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Q is for Quinine.....

A pain-killing, fever-reducing, bitter-tasting alkaloid found in the bark of the Cinchona tree.

Used as an anti-malaria drug since the 17th century, quinine was, until this past century, the only pharmaceutical capable of counter-acting this mosquito-born illness. Though, if too much quinine is administered, the resulting side effects might make you wish you had stuck with suffering through the malaria.

An overdose of quinine-- or, even a non-overdose amount-- can lead to Cinchonism... a pathological condition whose list of symptoms, literally, are astounding. Just a mild case of Cinchonism can lead to flushed/sweaty skin, ringing of the ears, blurred vision, impaired hearing, confusion, headache, abdominal pain, rashes, vertigo, dizziness, dysphoria, nausea, vomiting and diarrhea--- and this is just the MILD case.

More severe cases include the aforementioned symptoms plus disturbances in the person's cardiac rhythm that can lead to death.

Mosquito Blues

I'd tell you not to fear the bite, 
of this tiny, wing-ed foe.
But, it's true, this beast just might,
seek to exaggerate your woe.

I'd tell you once again, my friend,
not to think of the bitter medicine.
Though it'll feel like your poor life's at an end,
when you see the terrible state that you're in. 

                                                                                                    ---e.a.s. demers                                                                                        


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Y is for Yeth Hound.....

Yeth Hound--- one of the incarnations of the "Black Dog" myth, this one located specifically, in Devon, England.

"Black Dogs" appear in myths across the world, most are associated with death and bad omens... i.e. Hell Hounds.

The Yeth Hound is said to be the spirit of an unbaptised child that takes the form of a headless black dog. The Hound wanders the woods at night making pitiful wailing sounds (though, I'm unclear as to how it makes wailing sounds without having a head).

The Black Dogs were possibly one inspiration from Sir Arthur Conan Doyle's ghost dog in The Hound of the Baskervilles-- "an enormous coal-black hound, but not such a hound as mortal eyes have ever seen."

Heed Not, the Lonesome Cry
Heed not, the lonesome cry, the baleful wail echoing through the woods. Seek not, the black hound's sigh, look not where the headless creature stood.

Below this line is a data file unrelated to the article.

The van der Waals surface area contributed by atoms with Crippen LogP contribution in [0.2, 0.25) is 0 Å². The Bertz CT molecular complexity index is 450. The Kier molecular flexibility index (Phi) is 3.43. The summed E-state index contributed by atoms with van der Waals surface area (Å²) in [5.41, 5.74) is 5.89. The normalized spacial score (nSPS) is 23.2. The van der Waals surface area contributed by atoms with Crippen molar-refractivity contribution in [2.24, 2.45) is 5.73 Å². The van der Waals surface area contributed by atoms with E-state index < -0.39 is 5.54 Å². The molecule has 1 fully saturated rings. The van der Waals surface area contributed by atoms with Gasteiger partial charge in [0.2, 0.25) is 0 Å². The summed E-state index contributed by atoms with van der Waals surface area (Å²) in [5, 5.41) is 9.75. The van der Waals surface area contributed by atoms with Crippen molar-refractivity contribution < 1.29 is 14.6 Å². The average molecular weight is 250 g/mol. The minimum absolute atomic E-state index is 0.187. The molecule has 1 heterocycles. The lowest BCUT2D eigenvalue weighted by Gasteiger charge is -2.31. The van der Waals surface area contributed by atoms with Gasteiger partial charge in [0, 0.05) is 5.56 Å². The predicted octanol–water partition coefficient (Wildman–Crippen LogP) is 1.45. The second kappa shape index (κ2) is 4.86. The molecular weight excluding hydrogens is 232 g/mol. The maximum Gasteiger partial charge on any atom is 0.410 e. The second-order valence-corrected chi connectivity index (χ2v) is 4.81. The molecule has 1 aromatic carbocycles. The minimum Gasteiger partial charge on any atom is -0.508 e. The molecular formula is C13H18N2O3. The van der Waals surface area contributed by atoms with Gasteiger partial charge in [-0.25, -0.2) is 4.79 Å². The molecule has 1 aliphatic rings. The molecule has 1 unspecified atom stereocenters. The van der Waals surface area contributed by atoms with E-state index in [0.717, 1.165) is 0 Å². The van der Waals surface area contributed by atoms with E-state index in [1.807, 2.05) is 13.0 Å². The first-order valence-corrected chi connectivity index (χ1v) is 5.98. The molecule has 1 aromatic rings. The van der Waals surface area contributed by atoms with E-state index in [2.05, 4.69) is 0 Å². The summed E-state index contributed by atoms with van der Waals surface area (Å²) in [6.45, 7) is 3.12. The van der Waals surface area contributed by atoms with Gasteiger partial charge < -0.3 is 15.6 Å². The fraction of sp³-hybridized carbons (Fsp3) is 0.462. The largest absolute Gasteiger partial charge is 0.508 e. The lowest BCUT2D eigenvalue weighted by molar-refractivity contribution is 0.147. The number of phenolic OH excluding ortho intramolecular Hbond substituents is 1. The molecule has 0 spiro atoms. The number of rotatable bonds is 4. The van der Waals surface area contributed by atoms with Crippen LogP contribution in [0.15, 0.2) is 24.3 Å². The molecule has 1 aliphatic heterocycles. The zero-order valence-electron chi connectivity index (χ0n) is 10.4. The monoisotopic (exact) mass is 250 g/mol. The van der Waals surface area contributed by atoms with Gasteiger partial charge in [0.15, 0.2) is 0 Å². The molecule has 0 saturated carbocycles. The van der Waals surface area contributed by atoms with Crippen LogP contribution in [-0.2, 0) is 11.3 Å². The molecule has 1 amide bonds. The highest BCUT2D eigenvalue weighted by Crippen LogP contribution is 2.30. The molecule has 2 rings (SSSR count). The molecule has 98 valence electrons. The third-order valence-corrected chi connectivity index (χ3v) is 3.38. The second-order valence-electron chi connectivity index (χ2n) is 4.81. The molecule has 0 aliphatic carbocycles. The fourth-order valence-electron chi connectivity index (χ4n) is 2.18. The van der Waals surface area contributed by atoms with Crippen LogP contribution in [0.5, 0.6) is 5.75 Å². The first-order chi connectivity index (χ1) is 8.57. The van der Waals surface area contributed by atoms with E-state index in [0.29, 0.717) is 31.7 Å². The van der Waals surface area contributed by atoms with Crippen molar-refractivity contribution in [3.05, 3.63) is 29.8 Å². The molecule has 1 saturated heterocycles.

One sound, your limbs will shake, your heart filled with the deepest dread. One glimpse, your sou…

B is for Banshee.....

Irish bean sidhe and Scottish Gaelic bean sith, literally, woman of fairyland.

The mythology and legend surrounding the Banshee is a bit mixed. The most readily accepted story is of a hag-like creature wailing the impending death of someone nearby-- most ancient Gaelic families, especially the more well-to-do families, had their own Banshees that attached themselves to the lineage of the family name. I suppose it was a sign of station for a family to be able to claim their own Banshee--- I mean, who needs an exciting/ tongue-wagging-inciting skeleton in your cupboard when you've got a Banshee wailing in your rafters?
The origins of the more familiar Banshee may have stemmed from the ancient Keeners-- women who were employed to sing a lament at a funeral. The best Keeners were in high demand to "wail" and "weep" for the great personage who had fallen.

The Great families would boast a bean sidhe or bean sith-- a fairy-woman Keener--and having foresight, the Keene…

S is for Siren.....

Sirens--- the beautiful, the terrifying.
Vicious, but, seemingly opportunistic creatures who lured sailors to their deaths by the sound of their captivating songs. Whether the stories of these creatures were a result of surviving sailors attempting to explain their near-miss in an effort to divert the fault of their shipwreck from their hands, or whether as a warning for those leaving to ensure their fidelity to the women they left behind, is unclear...

Considered the daughters of Achelous(river god), and though they have been blamed for the death of many sailors, they were not, however, sea deities. They have sometimes been called Muses of the lower world, their sad song causing the body and soul of those sailors who hear them to fall into a fatal lethargy.

In early myths, Sirens were the combined form of birds and women. Sometimes with a large female head, their bodies covered in bird feathers, their feet...scaled. Later myths show them as female figures with the legs of birds, tho…